Rodolfo Rasul, DILG regional director, told MindaNews in an interview Monday the public should be at ease that the debate has reached the courts because the country's justice system is the final arbiter to interpret the laws of the land.
Rasul noted, however, that with both parties guaranteed right to exhaust all legal means in the process, the case could drag –and in worst case scenario even reach the Supreme Court.
"We have to go through that process even if it drags through the justice system," he said adding both parties have raised valid concerns.
The Regional Trial Court started its four-day marathon today on the petition for preliminary injunction filed by the Pilipino Banana Growers and Exporters Association (PBGEA) against the City Government of Davao to block the implementation of the ordinance banning the use of aerial spray in plantations.
The ordinance was passed on March 23 and was scheduled for implementation on June 23, at the end of the three-month phase-out period when companies shall have shifted to ground spraying.
He said both parties have constitutional rights to protect their own interests, with the city government mandated to promote the welfare of the people and the banana industry to promote its business goals and their stakeholders.
Rasul said the court trial could even raise more awareness on the weak points of the Local Government Code of 1991, which he said has several provisions that have to be revised or updated.
Rasul said there is a long overdue revision needed in the Code, which could be highlighted partly in the continuing debate over questions on the force of a local ordinance like the ban on aerial spraying.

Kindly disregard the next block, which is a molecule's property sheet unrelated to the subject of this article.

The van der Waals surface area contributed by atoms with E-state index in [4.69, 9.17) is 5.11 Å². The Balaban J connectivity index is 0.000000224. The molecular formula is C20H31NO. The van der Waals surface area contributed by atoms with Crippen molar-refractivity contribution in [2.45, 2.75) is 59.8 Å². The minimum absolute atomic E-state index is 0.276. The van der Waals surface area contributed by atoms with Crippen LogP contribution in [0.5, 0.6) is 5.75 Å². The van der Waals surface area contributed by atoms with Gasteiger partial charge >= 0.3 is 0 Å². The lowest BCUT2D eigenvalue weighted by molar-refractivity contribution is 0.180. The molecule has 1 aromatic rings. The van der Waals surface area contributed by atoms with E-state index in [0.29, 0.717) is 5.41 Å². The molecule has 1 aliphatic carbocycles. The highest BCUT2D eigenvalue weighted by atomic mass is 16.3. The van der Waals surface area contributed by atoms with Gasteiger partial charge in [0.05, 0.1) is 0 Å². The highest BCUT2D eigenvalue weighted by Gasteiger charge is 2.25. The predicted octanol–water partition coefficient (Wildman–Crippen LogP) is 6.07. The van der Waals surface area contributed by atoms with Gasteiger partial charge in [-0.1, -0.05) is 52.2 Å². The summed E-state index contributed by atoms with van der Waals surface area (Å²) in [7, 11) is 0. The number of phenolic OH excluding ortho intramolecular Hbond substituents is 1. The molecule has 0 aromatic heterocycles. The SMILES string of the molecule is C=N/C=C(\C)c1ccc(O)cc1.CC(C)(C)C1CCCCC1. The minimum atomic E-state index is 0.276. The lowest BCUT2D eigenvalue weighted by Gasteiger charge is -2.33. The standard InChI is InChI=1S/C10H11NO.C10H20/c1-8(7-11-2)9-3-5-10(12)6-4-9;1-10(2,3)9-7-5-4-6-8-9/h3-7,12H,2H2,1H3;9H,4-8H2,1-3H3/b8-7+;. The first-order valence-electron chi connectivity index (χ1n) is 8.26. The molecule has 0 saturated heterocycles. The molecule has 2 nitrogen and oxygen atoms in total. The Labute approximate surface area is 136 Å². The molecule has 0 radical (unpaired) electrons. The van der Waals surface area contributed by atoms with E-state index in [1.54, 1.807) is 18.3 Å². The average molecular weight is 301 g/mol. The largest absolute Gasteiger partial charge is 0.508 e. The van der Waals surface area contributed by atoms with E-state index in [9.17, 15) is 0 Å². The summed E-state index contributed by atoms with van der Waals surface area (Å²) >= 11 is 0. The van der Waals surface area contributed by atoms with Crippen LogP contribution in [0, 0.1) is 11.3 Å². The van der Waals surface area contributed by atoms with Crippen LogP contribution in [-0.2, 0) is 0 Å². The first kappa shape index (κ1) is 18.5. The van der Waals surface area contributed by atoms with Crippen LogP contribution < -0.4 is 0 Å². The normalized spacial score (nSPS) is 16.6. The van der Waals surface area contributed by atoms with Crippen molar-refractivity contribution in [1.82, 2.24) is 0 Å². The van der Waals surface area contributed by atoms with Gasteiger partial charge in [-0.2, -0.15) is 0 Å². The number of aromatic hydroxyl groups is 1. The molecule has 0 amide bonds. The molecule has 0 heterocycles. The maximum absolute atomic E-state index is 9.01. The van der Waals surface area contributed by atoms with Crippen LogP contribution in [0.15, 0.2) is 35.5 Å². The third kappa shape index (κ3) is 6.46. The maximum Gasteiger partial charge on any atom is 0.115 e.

He said the court trial will be a window for the public and the government to look at which provisions of the Local Government Code, the fundamental law from which local legislators drew out strengths of the ordinance, should be updated or revised.
Councilor Leonardo Avila III revealed, however, that the debate should not have reached the courts if only the PBGEA did not take a hard stance on the phase out period during the committee hearings.
PBGEA revealed to the city council during deliberations in the committee level, that it would take them 25 years to shift from aerial to ground spraying.
The proposal, Avila said, irked Mayor Rodrigo Duterte, who conferred with the legislators during the hearings.
Avila said at that time, the city government was eyeing a five-year, not three-month, phase out period.
After Duterte signed the ordinance on March 23, PBGEA appealed to the city government to extend the phase out period from three months to five years, but Avila said it was a move that Avila said came way too late.
MindaNews sought PBGEA officials but no one was available for comment as of presstime. (Walter I. Balane/ MindaNews)